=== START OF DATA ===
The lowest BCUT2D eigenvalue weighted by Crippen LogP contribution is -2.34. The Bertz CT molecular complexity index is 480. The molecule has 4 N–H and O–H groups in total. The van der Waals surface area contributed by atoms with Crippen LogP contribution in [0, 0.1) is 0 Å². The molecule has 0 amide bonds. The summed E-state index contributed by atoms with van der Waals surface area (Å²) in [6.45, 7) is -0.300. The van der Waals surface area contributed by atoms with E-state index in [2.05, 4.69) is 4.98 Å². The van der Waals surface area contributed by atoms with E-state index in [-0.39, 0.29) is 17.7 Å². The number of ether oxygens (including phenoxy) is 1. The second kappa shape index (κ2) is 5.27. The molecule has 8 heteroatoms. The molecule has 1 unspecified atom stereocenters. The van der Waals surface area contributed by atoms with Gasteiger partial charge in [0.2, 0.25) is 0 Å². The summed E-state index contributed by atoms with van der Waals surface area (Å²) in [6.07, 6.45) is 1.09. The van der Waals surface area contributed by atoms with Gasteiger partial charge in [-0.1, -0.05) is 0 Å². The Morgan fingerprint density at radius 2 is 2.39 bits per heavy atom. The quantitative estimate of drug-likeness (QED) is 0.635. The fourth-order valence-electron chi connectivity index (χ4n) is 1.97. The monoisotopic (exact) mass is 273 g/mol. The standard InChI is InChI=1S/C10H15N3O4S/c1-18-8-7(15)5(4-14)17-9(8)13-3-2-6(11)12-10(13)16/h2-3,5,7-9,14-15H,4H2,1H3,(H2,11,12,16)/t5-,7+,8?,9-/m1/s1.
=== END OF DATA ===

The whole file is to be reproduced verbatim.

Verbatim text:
The lowest BCUT2D eigenvalue weighted by Crippen LogP contribution is -2.34. The Bertz CT molecular complexity index is 480. The molecule has 4 N–H and O–H groups in total. The van der Waals surface area contributed by atoms with Crippen LogP contribution in [0, 0.1) is 0 Å². The molecule has 0 amide bonds. The summed E-state index contributed by atoms with van der Waals surface area (Å²) in [6.45, 7) is -0.300. The van der Waals surface area contributed by atoms with E-state index in [2.05, 4.69) is 4.98 Å². The van der Waals surface area contributed by atoms with E-state index in [-0.39, 0.29) is 17.7 Å². The number of ether oxygens (including phenoxy) is 1. The second kappa shape index (κ2) is 5.27. The molecule has 8 heteroatoms. The molecule has 1 unspecified atom stereocenters. The van der Waals surface area contributed by atoms with Gasteiger partial charge in [0.2, 0.25) is 0 Å². The summed E-state index contributed by atoms with van der Waals surface area (Å²) in [6.07, 6.45) is 1.09. The van der Waals surface area contributed by atoms with Gasteiger partial charge in [-0.1, -0.05) is 0 Å². The Morgan fingerprint density at radius 2 is 2.39 bits per heavy atom. The quantitative estimate of drug-likeness (QED) is 0.635. The fourth-order valence-electron chi connectivity index (χ4n) is 1.97. The monoisotopic (exact) mass is 273 g/mol. The standard InChI is InChI=1S/C10H15N3O4S/c1-18-8-7(15)5(4-14)17-9(8)13-3-2-6(11)12-10(13)16/h2-3,5,7-9,14-15H,4H2,1H3,(H2,11,12,16)/t5-,7+,8?,9-/m1/s1.